Pharmacological Effects1. Antimalarial action: highly effective blood schizonticide. Moderately effective against gametocytes of P vivax, P ovale, and P malariae but not against those of P falciparum. not active against liver stage parasites. Mechanism: plasmodium aggregates chloroquine. chloroquine incorporated into DNA chain of plasmodium inhibit proliferation. chloroquine prevents the polymerization of the hemoglobin breakdown product, heme, into hemozoin and thus eliciting parasite toxicity due to the buildup of free heme. pH plasmodium protease activity Resistance: very common among strains of P falciparum and uncommon but increasing for P vivax. The mechanism of resisitance to chloroquine is resistant strains excretes drug more rapidly. 2. Killing Amibic trophozoites : chloroquine reaches high liver concentrations. 3. Immunosuppression action:

Clinical Uses1. Treatment: non falciparum and sensitive falciparum malaria. Primaquine must be added for the radical cure of P vivax and P ovale, because chloroquine does not eliminate dormant liver forms of these species. 2. Chemoprophylaxis: for without resistant falciparum malaria in malarious regions. 3. Amebic liver abscess: not effective in the treatment of intestinal or other extrahepatic amebiasis.

Adverse Effects and Cautions Usually very well tolerated, even with prolonged use. Pruritus is common. Nausea, vomiting, abdominal pain, headache, anorexia, malaise, blurring of vision, and urticaria are uncommon. Dosing after meals may reduce some adverse effects. Rare reactions include hemolysis in G6PD-deficient persons, impaired hearing, confusion, psychosis, seizures, hypotension, ECG changes. teratogenesis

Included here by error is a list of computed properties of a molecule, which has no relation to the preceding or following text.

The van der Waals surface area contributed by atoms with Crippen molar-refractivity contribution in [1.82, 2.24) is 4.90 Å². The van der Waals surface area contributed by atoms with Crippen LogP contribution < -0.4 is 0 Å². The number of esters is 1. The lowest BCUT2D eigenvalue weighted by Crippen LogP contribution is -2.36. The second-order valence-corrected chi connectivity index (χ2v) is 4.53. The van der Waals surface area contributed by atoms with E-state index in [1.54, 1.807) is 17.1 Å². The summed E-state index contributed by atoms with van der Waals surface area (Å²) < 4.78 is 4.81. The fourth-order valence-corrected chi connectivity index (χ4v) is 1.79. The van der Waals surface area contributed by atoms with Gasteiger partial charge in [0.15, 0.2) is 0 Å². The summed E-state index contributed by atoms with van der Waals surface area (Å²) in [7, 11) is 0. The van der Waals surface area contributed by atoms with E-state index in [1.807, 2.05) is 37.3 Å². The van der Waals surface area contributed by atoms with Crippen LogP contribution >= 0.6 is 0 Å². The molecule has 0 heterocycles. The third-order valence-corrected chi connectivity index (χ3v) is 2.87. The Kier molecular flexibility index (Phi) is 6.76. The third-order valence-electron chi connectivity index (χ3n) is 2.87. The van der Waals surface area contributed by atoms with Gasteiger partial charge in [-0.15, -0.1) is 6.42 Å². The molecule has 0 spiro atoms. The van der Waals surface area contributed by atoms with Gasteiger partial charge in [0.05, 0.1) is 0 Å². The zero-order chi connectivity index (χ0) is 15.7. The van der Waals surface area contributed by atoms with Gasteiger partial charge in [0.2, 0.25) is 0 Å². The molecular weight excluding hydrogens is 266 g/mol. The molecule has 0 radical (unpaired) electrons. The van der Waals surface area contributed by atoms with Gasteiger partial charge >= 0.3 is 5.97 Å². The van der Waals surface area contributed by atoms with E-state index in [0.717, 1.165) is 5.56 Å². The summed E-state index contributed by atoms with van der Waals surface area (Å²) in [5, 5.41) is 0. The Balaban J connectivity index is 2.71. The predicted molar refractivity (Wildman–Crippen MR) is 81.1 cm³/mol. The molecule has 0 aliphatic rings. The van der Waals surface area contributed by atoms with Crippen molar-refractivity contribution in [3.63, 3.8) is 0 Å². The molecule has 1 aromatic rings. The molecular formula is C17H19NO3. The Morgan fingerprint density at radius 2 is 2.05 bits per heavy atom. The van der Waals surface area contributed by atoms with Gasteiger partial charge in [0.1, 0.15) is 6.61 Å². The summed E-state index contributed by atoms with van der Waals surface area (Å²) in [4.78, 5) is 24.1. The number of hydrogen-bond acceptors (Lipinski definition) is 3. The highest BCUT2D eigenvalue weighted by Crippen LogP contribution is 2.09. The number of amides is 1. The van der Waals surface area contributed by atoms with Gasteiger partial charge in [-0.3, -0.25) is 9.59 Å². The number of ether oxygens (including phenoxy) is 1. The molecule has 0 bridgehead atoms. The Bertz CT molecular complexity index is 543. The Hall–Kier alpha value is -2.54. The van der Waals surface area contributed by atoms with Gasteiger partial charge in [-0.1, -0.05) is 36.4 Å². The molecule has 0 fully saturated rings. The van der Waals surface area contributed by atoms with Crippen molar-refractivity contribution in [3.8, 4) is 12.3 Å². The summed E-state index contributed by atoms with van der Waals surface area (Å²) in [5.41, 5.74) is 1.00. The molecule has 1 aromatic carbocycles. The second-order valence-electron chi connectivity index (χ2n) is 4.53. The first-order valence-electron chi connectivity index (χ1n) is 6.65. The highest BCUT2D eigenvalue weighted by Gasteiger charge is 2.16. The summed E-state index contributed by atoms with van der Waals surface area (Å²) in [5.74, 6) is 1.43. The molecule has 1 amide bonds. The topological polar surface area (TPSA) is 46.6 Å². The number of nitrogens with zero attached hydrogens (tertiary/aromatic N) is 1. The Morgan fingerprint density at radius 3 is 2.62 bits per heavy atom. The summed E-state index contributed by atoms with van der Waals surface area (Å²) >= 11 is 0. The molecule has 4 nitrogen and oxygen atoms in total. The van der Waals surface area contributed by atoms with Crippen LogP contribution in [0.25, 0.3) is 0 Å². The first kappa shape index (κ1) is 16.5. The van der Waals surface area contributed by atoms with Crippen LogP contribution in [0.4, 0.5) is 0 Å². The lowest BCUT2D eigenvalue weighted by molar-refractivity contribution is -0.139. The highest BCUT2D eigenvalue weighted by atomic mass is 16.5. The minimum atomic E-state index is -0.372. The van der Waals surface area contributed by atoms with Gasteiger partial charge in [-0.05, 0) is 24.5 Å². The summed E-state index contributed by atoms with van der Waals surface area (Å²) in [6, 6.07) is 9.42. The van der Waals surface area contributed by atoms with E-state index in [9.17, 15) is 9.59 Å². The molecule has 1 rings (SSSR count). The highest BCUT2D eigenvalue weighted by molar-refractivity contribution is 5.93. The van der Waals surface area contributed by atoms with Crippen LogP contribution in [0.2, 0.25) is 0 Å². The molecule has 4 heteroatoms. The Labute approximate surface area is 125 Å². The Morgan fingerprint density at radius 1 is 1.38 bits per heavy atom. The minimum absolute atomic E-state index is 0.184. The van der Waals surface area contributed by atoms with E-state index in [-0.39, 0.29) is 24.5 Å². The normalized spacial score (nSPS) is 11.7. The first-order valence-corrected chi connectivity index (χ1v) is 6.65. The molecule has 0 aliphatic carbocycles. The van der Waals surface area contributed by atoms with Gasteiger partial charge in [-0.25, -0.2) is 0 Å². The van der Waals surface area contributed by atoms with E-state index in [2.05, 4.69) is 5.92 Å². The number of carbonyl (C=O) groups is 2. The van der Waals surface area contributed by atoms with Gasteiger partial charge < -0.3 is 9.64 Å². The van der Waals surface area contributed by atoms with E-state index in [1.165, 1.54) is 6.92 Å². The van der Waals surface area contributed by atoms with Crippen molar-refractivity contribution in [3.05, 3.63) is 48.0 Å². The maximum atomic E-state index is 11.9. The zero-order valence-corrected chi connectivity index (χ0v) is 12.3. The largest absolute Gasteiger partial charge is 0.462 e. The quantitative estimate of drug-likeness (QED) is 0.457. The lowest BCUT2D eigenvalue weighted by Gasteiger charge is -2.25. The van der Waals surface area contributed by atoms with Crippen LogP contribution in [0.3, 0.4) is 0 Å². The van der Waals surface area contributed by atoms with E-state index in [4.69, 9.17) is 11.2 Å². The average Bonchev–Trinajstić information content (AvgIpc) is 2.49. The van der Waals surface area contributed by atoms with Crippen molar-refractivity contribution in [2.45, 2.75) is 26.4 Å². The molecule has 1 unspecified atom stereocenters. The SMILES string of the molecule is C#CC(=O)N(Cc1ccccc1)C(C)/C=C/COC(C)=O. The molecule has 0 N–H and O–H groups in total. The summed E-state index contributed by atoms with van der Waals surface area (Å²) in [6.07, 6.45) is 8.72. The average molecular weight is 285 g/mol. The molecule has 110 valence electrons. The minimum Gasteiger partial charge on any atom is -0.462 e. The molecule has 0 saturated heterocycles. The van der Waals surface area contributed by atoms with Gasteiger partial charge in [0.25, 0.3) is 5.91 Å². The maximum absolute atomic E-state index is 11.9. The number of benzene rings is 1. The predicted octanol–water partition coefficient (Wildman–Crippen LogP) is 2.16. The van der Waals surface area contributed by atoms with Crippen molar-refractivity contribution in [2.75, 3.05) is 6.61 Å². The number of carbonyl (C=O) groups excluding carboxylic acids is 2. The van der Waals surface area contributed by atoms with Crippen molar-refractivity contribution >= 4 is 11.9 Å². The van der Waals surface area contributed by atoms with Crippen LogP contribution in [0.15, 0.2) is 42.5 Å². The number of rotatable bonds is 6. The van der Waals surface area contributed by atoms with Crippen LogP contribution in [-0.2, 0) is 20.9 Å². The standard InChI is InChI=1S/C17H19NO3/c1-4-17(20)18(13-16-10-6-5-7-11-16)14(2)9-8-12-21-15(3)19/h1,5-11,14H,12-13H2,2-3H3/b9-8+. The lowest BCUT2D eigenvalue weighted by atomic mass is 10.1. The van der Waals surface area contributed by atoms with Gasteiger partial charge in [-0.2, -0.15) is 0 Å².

Control symptoms


Quinine and quinidine remain first-line therapies for falciparum malariaespecially severe disease. Quinine is an alkaloid derived from the bark of the cinchona tree, a traditional remedy for intermittent fevers from South America. Quinine is the levorotatory stereoisomer of quinidine. Rapidly absorbed after oral administration. Metabolized in the liver and excreted in the urine.

MOA: acts primarily as a blood schizonticide. May be by intercalation of the quinoline moiety into the DNA of the parasite, thereby reducing the effectiveness of DNA Also by pH elevation in intracellular organelles of the parasites

Pharmacological Effects Highly effective blood schizonticide against the four species of human malaria paresites. Gametocidal against P vivax and P ovale but not P falciparum. Not active against liver stage parasites. Depressing cardiac contractility and conduction, lengthening refractory period, exciting uterine smooth muscle, depressing central nervous system, little antipyretic-analgesic effect.